“I have been a pro VO for 23 years and collected various awards over the years (that production companies entered into, not me) and they never, ever got me any gig. Not one. Never, ever, a client told me they casted me because I had an award. Ever.”
Is one right, and the other wrong, or can both exist at the same time? If you accept that last premise, you also have to accept that the value of a win varies per person. Isn’t that true for any award show? Of course it is. I never contested that. It’s especially true for a show very few people outside the voice-over bubble have heard about. It also means that as a promotional tool, the value of winning an award is uncertain. Is that me being derisive, or is that just the way it is?
Awards are by definition selective and exclusive. It’s never a level playing field.
Again, this is not a specific flaw of the VAA’s, but it’s a problem with most award shows. You don’t excuse or fix a problem by pointing out that others are struggling with the same things.
For instance, for years, the stunt people have lobbied for a special Academy Award. The powers that be, decided that those who often risk their lives (and sometimes lose it), are not Oscar-worthy, but those who compose a silly song may walk away with a statue. Is that fair and reasonable? You tell me!
The voice-over announcing the 2017 VAA’s, said:
“Tonight, we honor the leading international talent in the voice-over industry. We recognize the greatest voice actors who impact our ears, our lives, our world.”
If your publishing company, agent, distributor, radio station, or network wants to enter your work, you’re in luck, and you’re a contender to be among “the greatest.” If they’re not interested, or they don’t want to pay the entry fee, you won’t be considered, even though you might be mega-talented.
The VAA’s were created to provide international acknowledgement of the extraordinary skill and artistry that goes into voice-over acting. Apparently, it’s easier for some people to be acknowledged than others. One commentator remarked:
“I work every day on some cracking radio and the odd TV ad, but mostly, like today, I will go and voice 10 explainer videos for one of the UK’s largest supermarket chains. And you don’t get awards for that I’m afraid. You don’t even get a discount voucher for the shop.”
And why is there a special VAA for podcasts and not for radio dramas? To me, radio dramas are about voice acting. The podcasts are about people talking about voice acting. And on that note, do the Oscars have an award for the best acting demo reel? Would the Country Music Awards ever award a demo tape sent in by an aspiring singer? Then why on earth are we recognizing demo reels at the VAA’s?
Some have argued that the cream will always rise to the top. I don’t agree. Turds tend to be pretty lightweight too. At any award show, only the people who enter and pay have a chance to be measured and rise. And if the competition in a particular category isn’t very strong, it’s easier for mediocrity to take top honors. In the land of the blind, the girl with one eye is queen.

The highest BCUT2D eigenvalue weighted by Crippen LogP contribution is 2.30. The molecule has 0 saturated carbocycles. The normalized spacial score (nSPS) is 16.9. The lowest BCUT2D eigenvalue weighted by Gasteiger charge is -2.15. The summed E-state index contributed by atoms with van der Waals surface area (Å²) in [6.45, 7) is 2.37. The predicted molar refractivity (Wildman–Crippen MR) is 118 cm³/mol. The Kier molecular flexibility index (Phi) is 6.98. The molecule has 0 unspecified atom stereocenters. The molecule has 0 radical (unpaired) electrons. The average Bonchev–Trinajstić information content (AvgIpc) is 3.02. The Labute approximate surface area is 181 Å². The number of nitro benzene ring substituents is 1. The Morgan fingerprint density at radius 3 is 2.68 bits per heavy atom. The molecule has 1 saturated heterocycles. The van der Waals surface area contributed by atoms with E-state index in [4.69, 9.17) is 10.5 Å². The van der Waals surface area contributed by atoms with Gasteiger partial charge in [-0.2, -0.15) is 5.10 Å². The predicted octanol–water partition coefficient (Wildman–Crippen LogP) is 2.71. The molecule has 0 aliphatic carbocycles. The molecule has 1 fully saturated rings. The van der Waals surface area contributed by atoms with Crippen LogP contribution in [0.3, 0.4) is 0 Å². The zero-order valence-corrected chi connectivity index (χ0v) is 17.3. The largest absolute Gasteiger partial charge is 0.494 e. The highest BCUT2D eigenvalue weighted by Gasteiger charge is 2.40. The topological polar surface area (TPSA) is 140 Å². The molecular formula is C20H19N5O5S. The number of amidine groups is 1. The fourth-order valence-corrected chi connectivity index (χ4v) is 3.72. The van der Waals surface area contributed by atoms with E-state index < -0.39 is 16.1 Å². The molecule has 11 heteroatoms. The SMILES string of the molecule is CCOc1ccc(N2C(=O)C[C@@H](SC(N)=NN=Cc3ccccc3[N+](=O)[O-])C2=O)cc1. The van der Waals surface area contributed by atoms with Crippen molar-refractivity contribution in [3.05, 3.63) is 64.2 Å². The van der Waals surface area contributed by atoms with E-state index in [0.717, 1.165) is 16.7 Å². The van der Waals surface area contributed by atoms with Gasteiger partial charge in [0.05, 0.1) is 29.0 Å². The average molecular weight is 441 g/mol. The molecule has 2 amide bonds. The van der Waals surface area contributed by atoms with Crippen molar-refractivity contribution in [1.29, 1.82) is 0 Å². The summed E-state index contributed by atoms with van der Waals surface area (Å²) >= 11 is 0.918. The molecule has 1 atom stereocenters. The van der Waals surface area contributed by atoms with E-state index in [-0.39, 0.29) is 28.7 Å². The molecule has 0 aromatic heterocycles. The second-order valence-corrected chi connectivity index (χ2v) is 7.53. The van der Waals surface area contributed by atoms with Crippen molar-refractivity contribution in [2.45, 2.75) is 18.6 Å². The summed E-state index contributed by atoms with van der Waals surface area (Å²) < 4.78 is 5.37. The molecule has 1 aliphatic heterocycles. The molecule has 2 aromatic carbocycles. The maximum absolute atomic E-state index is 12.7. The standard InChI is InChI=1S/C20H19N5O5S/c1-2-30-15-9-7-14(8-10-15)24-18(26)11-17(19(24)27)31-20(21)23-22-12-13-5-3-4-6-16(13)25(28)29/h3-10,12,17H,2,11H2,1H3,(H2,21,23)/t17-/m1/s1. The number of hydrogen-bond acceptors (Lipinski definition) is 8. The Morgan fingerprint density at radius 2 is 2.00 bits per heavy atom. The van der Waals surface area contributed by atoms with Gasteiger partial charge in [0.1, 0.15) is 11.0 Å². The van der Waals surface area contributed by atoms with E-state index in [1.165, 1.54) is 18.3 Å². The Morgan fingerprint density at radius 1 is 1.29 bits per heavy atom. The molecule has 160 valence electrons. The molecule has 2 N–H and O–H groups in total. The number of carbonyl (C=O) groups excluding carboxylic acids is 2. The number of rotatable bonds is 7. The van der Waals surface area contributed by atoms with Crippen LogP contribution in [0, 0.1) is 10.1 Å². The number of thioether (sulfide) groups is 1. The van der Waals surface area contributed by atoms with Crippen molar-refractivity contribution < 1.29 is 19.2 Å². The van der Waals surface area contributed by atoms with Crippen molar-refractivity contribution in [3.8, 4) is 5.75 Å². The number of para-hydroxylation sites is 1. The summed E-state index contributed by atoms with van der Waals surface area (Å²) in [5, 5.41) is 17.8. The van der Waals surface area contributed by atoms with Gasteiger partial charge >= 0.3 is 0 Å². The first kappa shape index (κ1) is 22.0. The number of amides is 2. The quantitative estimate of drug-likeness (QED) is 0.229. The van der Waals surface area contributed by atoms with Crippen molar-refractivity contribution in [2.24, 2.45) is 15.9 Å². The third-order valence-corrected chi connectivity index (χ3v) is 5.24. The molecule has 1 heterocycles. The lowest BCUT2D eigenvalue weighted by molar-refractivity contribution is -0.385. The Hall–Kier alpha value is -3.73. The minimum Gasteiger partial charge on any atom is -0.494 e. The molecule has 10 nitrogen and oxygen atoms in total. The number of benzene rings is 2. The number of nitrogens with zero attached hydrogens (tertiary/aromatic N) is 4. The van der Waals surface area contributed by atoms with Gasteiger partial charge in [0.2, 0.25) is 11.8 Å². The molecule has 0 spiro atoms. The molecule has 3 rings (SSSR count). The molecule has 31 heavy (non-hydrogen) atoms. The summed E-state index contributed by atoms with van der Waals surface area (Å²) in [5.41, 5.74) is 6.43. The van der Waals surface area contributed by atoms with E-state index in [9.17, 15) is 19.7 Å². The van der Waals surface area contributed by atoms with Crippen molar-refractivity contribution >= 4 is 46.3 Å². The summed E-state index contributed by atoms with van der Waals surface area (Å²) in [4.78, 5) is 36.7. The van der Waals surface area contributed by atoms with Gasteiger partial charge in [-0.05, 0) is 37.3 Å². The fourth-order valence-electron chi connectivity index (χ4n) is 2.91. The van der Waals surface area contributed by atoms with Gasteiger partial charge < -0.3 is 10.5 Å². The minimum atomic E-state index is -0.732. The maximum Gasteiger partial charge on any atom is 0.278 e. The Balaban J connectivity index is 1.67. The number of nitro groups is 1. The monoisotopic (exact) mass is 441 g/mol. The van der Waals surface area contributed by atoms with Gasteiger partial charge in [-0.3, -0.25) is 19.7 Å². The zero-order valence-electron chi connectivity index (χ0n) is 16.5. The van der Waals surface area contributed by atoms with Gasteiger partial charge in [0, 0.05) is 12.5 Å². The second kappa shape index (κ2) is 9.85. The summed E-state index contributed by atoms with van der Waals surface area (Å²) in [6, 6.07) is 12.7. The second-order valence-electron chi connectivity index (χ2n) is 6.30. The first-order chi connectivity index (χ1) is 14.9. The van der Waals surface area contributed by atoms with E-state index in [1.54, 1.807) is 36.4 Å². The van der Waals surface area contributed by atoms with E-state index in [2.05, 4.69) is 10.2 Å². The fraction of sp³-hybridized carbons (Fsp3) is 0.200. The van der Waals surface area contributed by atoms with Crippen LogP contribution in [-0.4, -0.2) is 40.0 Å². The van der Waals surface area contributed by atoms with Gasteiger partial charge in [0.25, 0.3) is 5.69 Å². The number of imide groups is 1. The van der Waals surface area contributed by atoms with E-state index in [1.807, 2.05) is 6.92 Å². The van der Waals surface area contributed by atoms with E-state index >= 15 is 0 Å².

Some have also suggested that the purpose of these VAA’s is not to boost one’s career, but to celebrate it. If that’s the case, why sell these awards as a marketing opportunity? Why not organize one big VO party for equals among equals? Skip the speeches, the celebs, and the shiny objects. Go straight to the dance floor and have fun under the disco ball!
To make the VAA’s more beneficial to our community and beyond, we need a different model.
It’s one thing to point out weaknesses, but another to come up with concrete suggestions for improvement.
This might surprise you, but I’m not entirely against competitions. My wife’s piano and flute students take part in them. It gives them something to prepare for, and an opportunity to get valuable feedback from experts. This feedback is used to reinforce good habits, correct bad ones, and help kids grow as a musician. It’s always about the music, and not about the applause.
In other words, even if you’re not nominated or a winner, you will be able to read your evaluation, and benefit from it. Wouldn’t it be great if the Voice Arts® Awards would do the same? Unfortunately, that’s not the case. This is how it’s done:
“In each category, each judge shall rate each entry on three indices. These indices vary by category and are listed below. For each index, judges enter a score from 1.0 to 10.0, where 1.0 is valued as “very poor quality” and 10.0 is valued as “perfection” in the personal standards of the judge.”
What is there to learn if your performance is summarized in an abstract number?
After a lengthy preselection, all competitors take part in a week of open masterclasses where they work under the instruction of renowned artists to improve their vocal performance, musical expression, song interpretation, stage presence, and skills such as self-management, networking, and interview training. In other words: the actual competition is only a part of the program. It’s as much about coaching and career development. Even those who don’t win, walk away with an invaluable experience.